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DEFENCE DECISIONS LEAVE QUESTIONS UNANSWERED

07-12-2017
by 
in 

The government's unexpected decision for the final design of the SEA 1180 Offshore Patrol Vessels project has left many unanswered questions, with answers not expected for several months.

Western Australia company Austal will build 10 of the 12 vessels in Henderson, but the government has not chosen to build the design proposed by Austal's teaming partner, Fassmer. Instead, German company Lürssen was selected as the preferred designer. 

Lürssen originally applied in partnership with ASC, and while ASC will not be constructing the majority of the ships, the remaining 2 of 12 will be constructed by them. 

The exact roles, and the supply chain to be used for the two construction efforts, are still to be determined, with negotiations between all companies involved underway. 

"I think initially, because of the fast ramp-up to build, it is likely that the existing [German] supply chain for this vessel will be used, and then every opportunity will be taken thereafter to increase the amount of Australian industry content," Singleton said on the day of the OPV announcement.

Earlier this year, Lürssen Australia and its SEA 1180 OPV teaming partners also announced a scholarship and vocational education programme (the Shipbuilding Education and Apprenticeship (SEA) programme) in support of the Australian government's plans for a continuous naval shipbuilding industry.

The scholarship programme will include work placements in Australia and Europe for selected scholarship recipients with Lürssen, ASC Shipbuilding and Forgacs to develop professional experience.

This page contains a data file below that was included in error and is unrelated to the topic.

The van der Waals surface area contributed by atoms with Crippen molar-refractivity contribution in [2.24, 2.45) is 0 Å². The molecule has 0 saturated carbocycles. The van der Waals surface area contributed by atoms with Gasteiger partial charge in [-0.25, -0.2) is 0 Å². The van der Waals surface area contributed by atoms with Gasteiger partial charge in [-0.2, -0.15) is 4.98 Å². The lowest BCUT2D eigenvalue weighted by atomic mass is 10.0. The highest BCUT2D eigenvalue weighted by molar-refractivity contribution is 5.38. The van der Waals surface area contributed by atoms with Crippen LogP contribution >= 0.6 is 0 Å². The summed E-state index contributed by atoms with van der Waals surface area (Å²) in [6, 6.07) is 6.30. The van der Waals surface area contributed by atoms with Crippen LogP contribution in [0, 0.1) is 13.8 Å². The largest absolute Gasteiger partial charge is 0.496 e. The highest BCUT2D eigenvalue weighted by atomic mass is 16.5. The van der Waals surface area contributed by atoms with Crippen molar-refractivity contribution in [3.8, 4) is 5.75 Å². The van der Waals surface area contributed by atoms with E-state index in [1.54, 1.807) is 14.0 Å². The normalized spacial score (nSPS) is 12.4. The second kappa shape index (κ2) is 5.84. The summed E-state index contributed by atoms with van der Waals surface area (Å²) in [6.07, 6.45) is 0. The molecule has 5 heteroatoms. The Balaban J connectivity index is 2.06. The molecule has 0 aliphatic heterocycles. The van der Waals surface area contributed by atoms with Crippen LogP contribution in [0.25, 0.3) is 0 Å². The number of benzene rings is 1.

Whether this program will now include Austal remains unclear at this stage, but Singleton reaffirmed the company remains committed to various education programs.

"We are very much involved in education and these kind of programmes," he said. "We brought in 100 apprentices this year alone. Twenty graduates were involved with Edith Cowan University in education programs. We're involved in defence training colleges, all those sorts of things, and we always have been. We have been for years, not as a result of this program, but we have been for years."

Under the SEA program, Lürssen and its industry partners will offer 12 scholarships valued at $10,000 each, per year, covering tuition and study related costs for relevant shipbuilding courses.

Peter Lürssen said Lürssen is committed to establishing an export hub within Australia, as well as meeting and exceeding Australia’s skilling, warship design and construction requirements, as set out in the Naval Shipbuilding Plan, released in May this year.

“Much like our approach in Europe, which incorporates successful exports, we will set up an export hub within Australia to service this region, which is seeing rapid strategic and military developments," said Lürssen.

"It makes perfect sense for us to be investing in local skills and talent. We expect the SEA program to be one way of developing future leaders of Australia’s world-class local industry."

 

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